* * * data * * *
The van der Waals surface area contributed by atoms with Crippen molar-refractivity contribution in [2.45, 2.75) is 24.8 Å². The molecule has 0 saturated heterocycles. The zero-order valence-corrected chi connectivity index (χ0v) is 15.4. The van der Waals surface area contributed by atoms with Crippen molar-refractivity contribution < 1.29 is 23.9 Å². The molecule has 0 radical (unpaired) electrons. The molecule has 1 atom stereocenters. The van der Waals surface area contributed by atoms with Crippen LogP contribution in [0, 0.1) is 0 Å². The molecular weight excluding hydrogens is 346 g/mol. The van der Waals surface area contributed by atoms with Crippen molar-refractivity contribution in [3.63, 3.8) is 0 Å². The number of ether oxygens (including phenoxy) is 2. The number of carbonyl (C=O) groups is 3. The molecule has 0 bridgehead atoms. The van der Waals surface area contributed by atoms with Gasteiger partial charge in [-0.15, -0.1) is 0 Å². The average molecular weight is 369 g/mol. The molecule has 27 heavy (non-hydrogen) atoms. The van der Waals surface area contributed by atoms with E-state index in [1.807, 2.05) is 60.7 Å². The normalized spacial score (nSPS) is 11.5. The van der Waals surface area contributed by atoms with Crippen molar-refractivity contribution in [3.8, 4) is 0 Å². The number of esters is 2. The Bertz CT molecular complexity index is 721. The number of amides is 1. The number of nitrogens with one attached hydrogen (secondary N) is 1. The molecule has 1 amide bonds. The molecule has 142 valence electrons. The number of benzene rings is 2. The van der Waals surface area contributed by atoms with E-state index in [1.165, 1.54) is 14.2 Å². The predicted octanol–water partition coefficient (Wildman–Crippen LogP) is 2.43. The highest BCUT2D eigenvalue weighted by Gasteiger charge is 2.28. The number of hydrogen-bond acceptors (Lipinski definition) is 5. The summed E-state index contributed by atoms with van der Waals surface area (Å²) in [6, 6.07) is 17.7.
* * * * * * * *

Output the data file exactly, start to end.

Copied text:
The van der Waals surface area contributed by atoms with Crippen molar-refractivity contribution in [2.45, 2.75) is 24.8 Å². The molecule has 0 saturated heterocycles. The zero-order valence-corrected chi connectivity index (χ0v) is 15.4. The van der Waals surface area contributed by atoms with Crippen molar-refractivity contribution < 1.29 is 23.9 Å². The molecule has 0 radical (unpaired) electrons. The molecule has 1 atom stereocenters. The van der Waals surface area contributed by atoms with Crippen LogP contribution in [0, 0.1) is 0 Å². The molecular weight excluding hydrogens is 346 g/mol. The van der Waals surface area contributed by atoms with Crippen molar-refractivity contribution in [3.63, 3.8) is 0 Å². The number of ether oxygens (including phenoxy) is 2. The number of carbonyl (C=O) groups is 3. The molecule has 0 bridgehead atoms. The van der Waals surface area contributed by atoms with Gasteiger partial charge in [-0.15, -0.1) is 0 Å². The average molecular weight is 369 g/mol. The molecule has 27 heavy (non-hydrogen) atoms. The van der Waals surface area contributed by atoms with E-state index in [1.807, 2.05) is 60.7 Å². The normalized spacial score (nSPS) is 11.5. The van der Waals surface area contributed by atoms with Crippen molar-refractivity contribution in [3.8, 4) is 0 Å². The number of esters is 2. The Bertz CT molecular complexity index is 721. The number of amides is 1. The number of nitrogens with one attached hydrogen (secondary N) is 1. The molecule has 1 amide bonds. The molecule has 142 valence electrons. The number of benzene rings is 2. The van der Waals surface area contributed by atoms with E-state index in [1.165, 1.54) is 14.2 Å². The predicted octanol–water partition coefficient (Wildman–Crippen LogP) is 2.43. The highest BCUT2D eigenvalue weighted by Gasteiger charge is 2.28. The number of hydrogen-bond acceptors (Lipinski definition) is 5. The summed E-state index contributed by atoms with van der Waals surface area (Å²) in [6, 6.07) is 17.7.